Teaching with Primary Sources: Moving from Professional Development to a Model of Professional Learning

Teaching with Primary Sources: Moving from Professional Development to a Model of Professional Learning

Scott M. Waring (University of Central Florida, USA)
DOI: 10.4018/978-1-5225-0204-3.ch014
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As providers of professional development opportunities for educators envision what they do, there is strong evidence that productive and effective opportunities should include the following: active learning, authentic professional practice, challenging of assumptions, coherence, collective participation, content focus, duration, learning from participant's own practice, and opportunities for critical refection (Desimone, 2009; Smith, 2010; Webster-Wright, 2009). In the development and facilitation of the Teaching with Primary Sources program, the Library of Congress has incorporated these elements to create a cohesive, collaborative, and engaging model for Professional Learning. To date, tens of thousands of educators have been exposed to the TPS curriculum provided by Library of Congress staff, Consortium members from 17 states throughout the United States, and regional grantees found within all 50 states and the District of Columbia.
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Professional Development (PD) has often been considered as an effective way in which to support and increase teacher effectiveness, as well as student achievement (Dixon, Yssel, McConnell, & Hardin, 2014; Fishman, Marx, Best, & Tal, 2003; Jaquith, Mindich, Wei, & Darling-Hammond, 2011; Shaha, Glassett, & Copas, 2015; Pehmer, Gröschner, & Seidel, 2015); however, there are many different conceptualizations as to what it is and should be. PD has long been defined as being “any school district activity that is intended partly or primarily to prepare paid staff members for improved performance in present or possible future roles in the school district” (Moore & Hyde, 1981, p. 9).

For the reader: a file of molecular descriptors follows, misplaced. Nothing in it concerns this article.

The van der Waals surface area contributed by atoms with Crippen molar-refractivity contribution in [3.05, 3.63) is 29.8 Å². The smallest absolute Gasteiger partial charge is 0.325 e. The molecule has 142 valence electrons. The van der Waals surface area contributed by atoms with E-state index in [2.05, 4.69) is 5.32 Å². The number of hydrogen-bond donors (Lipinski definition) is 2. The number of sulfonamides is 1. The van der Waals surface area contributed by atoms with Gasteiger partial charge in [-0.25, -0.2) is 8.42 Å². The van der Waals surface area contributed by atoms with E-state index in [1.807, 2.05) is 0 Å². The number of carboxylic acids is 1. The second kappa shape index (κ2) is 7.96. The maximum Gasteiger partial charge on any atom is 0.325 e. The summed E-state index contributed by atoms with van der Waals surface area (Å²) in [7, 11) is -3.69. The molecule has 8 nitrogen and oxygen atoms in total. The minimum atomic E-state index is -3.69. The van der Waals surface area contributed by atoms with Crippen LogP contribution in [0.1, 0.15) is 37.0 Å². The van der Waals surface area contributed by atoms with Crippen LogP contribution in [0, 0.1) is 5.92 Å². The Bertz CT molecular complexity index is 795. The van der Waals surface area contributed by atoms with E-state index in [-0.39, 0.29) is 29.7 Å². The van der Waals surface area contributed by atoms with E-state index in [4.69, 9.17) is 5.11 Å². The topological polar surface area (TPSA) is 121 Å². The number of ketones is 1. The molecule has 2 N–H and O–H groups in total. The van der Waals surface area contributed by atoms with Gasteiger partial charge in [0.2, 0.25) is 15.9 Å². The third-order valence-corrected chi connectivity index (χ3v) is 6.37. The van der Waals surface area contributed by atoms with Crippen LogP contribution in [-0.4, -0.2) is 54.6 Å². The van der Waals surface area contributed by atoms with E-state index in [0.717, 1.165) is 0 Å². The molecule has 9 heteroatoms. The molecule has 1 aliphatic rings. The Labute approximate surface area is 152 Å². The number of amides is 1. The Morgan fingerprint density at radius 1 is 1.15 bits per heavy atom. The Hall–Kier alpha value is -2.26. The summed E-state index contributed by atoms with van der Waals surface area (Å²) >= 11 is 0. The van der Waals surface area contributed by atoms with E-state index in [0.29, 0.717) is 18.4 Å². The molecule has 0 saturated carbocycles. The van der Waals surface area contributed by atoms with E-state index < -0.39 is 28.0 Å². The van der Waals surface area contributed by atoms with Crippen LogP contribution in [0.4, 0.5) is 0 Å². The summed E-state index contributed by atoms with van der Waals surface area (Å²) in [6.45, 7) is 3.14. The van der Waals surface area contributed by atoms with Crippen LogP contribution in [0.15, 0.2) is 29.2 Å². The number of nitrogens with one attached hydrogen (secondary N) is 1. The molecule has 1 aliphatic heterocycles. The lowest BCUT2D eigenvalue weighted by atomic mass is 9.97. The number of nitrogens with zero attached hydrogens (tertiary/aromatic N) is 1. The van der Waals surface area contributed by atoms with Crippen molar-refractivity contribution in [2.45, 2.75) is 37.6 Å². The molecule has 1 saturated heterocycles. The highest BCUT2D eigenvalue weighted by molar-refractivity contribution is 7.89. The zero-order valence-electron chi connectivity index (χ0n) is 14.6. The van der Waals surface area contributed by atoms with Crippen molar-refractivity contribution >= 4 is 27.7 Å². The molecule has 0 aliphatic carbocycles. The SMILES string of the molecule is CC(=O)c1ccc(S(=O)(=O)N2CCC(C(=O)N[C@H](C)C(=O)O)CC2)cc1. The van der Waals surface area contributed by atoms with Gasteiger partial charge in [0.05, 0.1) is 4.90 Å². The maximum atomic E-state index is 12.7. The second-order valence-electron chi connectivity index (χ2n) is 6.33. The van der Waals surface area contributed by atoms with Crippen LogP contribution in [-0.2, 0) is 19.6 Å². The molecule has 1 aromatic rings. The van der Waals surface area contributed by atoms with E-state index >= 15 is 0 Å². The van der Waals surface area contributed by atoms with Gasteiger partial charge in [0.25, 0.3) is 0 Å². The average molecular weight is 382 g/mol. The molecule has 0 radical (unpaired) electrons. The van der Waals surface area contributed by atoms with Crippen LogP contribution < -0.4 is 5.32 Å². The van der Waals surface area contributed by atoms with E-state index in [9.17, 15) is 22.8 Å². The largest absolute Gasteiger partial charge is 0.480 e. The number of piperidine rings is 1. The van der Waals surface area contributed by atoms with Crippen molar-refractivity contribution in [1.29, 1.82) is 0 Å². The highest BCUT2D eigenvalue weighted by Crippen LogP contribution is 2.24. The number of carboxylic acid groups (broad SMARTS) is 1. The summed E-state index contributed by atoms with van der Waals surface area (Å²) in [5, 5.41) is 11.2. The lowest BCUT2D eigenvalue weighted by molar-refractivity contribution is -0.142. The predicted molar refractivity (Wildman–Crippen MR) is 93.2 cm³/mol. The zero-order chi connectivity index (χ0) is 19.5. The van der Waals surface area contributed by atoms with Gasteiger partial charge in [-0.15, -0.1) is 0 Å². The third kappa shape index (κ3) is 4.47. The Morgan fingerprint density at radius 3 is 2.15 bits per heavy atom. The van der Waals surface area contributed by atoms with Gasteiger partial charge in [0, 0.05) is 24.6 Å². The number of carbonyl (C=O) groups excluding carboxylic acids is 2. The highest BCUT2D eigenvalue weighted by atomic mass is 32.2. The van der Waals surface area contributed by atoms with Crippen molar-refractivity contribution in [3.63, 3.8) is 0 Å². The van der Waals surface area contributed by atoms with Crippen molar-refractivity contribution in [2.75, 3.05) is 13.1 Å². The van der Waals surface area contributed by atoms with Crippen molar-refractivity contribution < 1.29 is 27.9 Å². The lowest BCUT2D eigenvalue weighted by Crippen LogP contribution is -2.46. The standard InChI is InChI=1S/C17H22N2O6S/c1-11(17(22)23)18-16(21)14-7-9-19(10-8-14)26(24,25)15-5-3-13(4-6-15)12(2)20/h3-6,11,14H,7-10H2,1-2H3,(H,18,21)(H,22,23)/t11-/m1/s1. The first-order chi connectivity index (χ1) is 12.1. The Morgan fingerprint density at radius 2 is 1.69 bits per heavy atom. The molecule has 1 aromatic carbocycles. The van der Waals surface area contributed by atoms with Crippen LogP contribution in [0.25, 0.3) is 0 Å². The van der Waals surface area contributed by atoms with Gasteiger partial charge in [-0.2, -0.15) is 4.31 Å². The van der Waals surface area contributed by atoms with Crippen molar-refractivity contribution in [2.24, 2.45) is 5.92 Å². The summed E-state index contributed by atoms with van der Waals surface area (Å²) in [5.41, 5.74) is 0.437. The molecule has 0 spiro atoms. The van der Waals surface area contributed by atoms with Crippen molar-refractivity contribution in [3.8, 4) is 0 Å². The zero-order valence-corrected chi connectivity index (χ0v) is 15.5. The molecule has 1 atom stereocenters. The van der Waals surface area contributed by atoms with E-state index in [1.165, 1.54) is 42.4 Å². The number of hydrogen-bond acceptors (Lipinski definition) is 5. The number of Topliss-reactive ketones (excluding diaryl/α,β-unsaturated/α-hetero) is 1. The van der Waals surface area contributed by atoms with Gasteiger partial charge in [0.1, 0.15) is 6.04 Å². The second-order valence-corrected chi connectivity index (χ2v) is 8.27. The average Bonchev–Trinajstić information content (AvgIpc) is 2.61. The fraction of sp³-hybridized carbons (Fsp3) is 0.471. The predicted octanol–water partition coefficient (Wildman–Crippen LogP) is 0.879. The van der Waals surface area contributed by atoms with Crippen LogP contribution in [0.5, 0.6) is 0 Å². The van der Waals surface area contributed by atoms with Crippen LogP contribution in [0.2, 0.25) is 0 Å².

In a review of the literature, Desimone (2009) found consensus about what characteristics, of PD, are critical to increasing teacher knowledge and skills and improving practice, as well as for holding promise for increased student achievement. It has been found that PD should include: (a) content focus, (b) active learning, (c) coherence, (d) duration, and (e) collective participation. Evidence, within this literature base, indicates that the content focus may be the most influential of these features (Carpenter, Fennema, Peterson, Chiang, & Loef, 1989; Cohen, 1990; Desimone, Porter, Garet, Yoon, & Birman, 2002; Garet, Porter, Desimone, Birman, & Yoon, 2001; Smith, Desimone, Zeidner, Dunn, Bhatt, & Rumyantseva, 2007) and that a link exists between “activities focusing on subject matter content and how students learn that content with increases in teacher knowledge and skills, improvements in practice, and to a more limited extent, increases in student achievement” (Desimone, 2009, p. 184). The level of active learning, such as observations of expert teachers, being provided feedback after an observation, reviewing student work, and discussions, has a strong connection to the effectiveness of professional development (Desimone, 2009; Garet et al., 2001; Stewart, 2014). The third key characteristic is coherence, which is the extent to which the PD is consistent with the participants’ knowledge and beliefs and its connectedness, including conflicts and tensions, as well as the relationship of the content of that which is being delivered to school, district, and state reforms and policies, standards, curriculum and assessment (Allen & Penuel, 2015; Consortium for Policy Research in Education, 1998; Desimone, 2009; Elmore & Burney, 1997; Firestone, Mangin, Martinez, & Polovsky, 2005; Penuel, Fishman, Yamaguchi, & Gallagher, 2007; Smeby & Heggen, 2014). Research has shown that PD must be of a sufficient duration, including both the time span and total number of hours, but exact numbers for these have not been determined; however, evidence points to activities spread over a semester or multiple months and a minimum of 20 hours of contact time (Desimone, 2009; Guskey, 1994; Supovitz, & Turner, 2000). The last of the significant characteristics is collective participation, which is most easily gained through involvement of educators from the same school, grade, or department (Borko, 2004; Desimone, 2009; Guskey, 1994; Rosenholtz, 1989).

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